Where can you take a squiz at her stuff? www.jackiefrench.com
What is this talented author’s story? I live in a deep valley, surrounded by wilderness on three sides. I’ve worked as a cook, farmer and echidna milker (I’m not joking).
What inspired her to write for children? When I was 15, my English teacher asked us to write a children's story. I wrote one about a wombat poet, Wagram Woad, his human secretary Manta and the arrival of Uncle Albert, retired post office official, and his niece who preferred to be called ‘James the Brave' instead of Amelia. When I'd finished I thought “This is fun!” I'm still having fun decades later.
How did she get her first book published? I was broke, living in a shed with a wombat, wallaby, red bellied black snake and my baby son Edward. I sent my first book off to try to get money to register the car.
Three weeks later they sent me what I regarded as a large cheque to publish it, and I've been a full time writer ever since.
But I was lucky. My manuscript was pulled out of the pile because it was the messiest they'd ever seen - badly spelled (I'm dyslexic) and with all the 'e's written in biro. My wombat had been leaving his droppings on the keyboard and the letter 'e' no longer worked.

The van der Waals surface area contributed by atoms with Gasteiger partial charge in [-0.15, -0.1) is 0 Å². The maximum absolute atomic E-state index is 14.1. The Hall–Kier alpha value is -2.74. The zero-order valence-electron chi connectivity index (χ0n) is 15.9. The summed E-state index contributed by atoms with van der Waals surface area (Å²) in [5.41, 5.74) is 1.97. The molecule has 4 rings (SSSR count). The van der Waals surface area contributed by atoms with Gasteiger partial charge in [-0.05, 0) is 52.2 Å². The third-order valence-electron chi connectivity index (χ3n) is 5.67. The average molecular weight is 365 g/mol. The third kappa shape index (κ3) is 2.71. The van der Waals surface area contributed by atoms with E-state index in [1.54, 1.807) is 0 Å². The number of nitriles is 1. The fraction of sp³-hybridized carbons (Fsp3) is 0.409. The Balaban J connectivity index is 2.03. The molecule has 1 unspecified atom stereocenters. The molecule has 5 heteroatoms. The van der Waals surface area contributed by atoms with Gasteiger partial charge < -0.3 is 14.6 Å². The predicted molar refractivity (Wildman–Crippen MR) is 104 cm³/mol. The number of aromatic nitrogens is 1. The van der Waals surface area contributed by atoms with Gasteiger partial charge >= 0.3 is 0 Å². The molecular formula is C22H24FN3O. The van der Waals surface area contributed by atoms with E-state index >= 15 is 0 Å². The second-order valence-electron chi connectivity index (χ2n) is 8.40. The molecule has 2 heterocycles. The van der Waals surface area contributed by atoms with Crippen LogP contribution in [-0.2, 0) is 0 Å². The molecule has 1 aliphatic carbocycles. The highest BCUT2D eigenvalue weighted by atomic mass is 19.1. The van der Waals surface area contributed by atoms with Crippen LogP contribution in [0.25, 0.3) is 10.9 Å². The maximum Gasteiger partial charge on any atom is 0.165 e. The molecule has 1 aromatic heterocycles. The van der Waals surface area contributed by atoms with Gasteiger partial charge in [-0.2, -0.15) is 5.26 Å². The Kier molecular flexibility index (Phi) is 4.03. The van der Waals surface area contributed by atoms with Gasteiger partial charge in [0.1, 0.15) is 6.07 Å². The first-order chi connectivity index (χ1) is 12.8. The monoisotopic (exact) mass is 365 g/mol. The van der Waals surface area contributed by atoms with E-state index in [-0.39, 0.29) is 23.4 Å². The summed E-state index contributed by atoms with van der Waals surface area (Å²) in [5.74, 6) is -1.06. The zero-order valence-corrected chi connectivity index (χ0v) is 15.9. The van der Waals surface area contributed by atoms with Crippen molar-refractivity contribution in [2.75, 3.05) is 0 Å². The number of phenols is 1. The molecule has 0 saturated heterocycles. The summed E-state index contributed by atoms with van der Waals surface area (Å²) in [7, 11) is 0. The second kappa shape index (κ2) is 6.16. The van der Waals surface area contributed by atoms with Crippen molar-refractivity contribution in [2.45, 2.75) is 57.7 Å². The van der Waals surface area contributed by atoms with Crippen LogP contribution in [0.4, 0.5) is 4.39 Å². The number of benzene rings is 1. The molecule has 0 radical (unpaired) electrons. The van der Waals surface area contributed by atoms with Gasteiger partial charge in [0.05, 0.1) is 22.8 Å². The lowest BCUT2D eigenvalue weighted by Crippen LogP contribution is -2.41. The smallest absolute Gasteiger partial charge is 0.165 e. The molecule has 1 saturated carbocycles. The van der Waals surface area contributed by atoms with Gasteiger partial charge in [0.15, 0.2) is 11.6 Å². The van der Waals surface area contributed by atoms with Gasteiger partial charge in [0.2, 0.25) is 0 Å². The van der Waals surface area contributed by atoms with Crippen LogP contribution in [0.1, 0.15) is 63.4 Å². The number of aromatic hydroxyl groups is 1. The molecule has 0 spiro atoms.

If it hadn't been for the wombat, I might not be a writer now.
What other genres has she written in? Everything except Westerns.
What interests her? Friends, family, the bush, wombats, history, books, chocolate… did I add wombats?
What does she do when she’s not writing? Cook, feed the wombat, find the family’s odd socks. The usual. But everything gets turned into books eventually. (But doubt that the taxation department would classify good food or laughing with friends as tax deducatble professional expenses.)
What books did she read as a child? Everything from the phone book to the Great Dialogues of Socrates and the magic Pudding.
Why does she write? I don’t know. I write if I’m bored, I write if I’m happy, I write if I’m sad. Stories can be more vivid that real life. They can also teach you how to cope with real life, too.What advice would she have for kids (or adults) on writing children’s stories? Daydream. I think daydreaming is one of the best things you can do - not just daydreaming stories, but ideas for boats or houses... or even what Australia might be like in twenty years time when you become Prime Minister.
As for writing stories ... anyone who can daydream can create a story - because that is what you are doing every time you daydream. The hard part, of course, is learning how to put them down on paper - or getting the confidence to know that something you have dreamed up yourself is good.
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For an incredibly eye-popping list of Jackie's published works, click on her cute wombat below...